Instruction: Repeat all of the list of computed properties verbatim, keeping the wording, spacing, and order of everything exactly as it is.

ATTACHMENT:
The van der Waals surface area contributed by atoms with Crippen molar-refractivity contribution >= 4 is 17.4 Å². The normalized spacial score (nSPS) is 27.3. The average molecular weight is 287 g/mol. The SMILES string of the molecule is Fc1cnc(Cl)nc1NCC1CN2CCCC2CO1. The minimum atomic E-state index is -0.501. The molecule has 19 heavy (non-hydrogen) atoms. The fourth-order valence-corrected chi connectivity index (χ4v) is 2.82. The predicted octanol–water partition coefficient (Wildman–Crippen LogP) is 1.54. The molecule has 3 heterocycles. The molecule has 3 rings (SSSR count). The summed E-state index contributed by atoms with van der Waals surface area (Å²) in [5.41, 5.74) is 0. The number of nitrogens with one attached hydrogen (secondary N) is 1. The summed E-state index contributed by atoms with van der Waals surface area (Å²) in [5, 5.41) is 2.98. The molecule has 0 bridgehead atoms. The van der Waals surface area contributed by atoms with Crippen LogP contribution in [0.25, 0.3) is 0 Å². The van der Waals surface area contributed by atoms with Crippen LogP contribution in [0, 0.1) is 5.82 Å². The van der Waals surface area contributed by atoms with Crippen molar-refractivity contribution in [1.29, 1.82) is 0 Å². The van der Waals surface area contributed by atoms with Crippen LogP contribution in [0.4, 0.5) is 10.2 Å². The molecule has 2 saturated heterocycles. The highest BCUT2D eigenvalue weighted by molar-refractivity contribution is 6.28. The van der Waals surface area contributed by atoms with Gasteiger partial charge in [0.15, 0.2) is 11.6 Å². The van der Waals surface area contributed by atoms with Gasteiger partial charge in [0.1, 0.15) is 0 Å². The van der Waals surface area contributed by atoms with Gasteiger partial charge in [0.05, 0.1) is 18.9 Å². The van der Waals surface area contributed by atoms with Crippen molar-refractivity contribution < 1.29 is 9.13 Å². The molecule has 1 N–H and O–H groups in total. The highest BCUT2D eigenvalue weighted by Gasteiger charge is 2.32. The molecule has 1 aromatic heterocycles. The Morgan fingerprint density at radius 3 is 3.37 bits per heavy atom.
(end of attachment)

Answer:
The van der Waals surface area contributed by atoms with Crippen molar-refractivity contribution >= 4 is 17.4 Å². The normalized spacial score (nSPS) is 27.3. The average molecular weight is 287 g/mol. The SMILES string of the molecule is Fc1cnc(Cl)nc1NCC1CN2CCCC2CO1. The minimum atomic E-state index is -0.501. The molecule has 19 heavy (non-hydrogen) atoms. The fourth-order valence-corrected chi connectivity index (χ4v) is 2.82. The predicted octanol–water partition coefficient (Wildman–Crippen LogP) is 1.54. The molecule has 3 heterocycles. The molecule has 3 rings (SSSR count). The summed E-state index contributed by atoms with van der Waals surface area (Å²) in [5.41, 5.74) is 0. The number of nitrogens with one attached hydrogen (secondary N) is 1. The summed E-state index contributed by atoms with van der Waals surface area (Å²) in [5, 5.41) is 2.98. The molecule has 0 bridgehead atoms. The van der Waals surface area contributed by atoms with Crippen LogP contribution in [0.25, 0.3) is 0 Å². The van der Waals surface area contributed by atoms with Crippen LogP contribution in [0, 0.1) is 5.82 Å². The van der Waals surface area contributed by atoms with Crippen molar-refractivity contribution in [1.29, 1.82) is 0 Å². The van der Waals surface area contributed by atoms with Crippen LogP contribution in [0.4, 0.5) is 10.2 Å². The molecule has 2 saturated heterocycles. The highest BCUT2D eigenvalue weighted by molar-refractivity contribution is 6.28. The van der Waals surface area contributed by atoms with Gasteiger partial charge in [0.15, 0.2) is 11.6 Å². The van der Waals surface area contributed by atoms with Gasteiger partial charge in [0.1, 0.15) is 0 Å². The van der Waals surface area contributed by atoms with Gasteiger partial charge in [0.05, 0.1) is 18.9 Å². The van der Waals surface area contributed by atoms with Crippen molar-refractivity contribution < 1.29 is 9.13 Å². The molecule has 1 N–H and O–H groups in total. The highest BCUT2D eigenvalue weighted by Gasteiger charge is 2.32. The molecule has 1 aromatic heterocycles. The Morgan fingerprint density at radius 3 is 3.37 bits per heavy atom.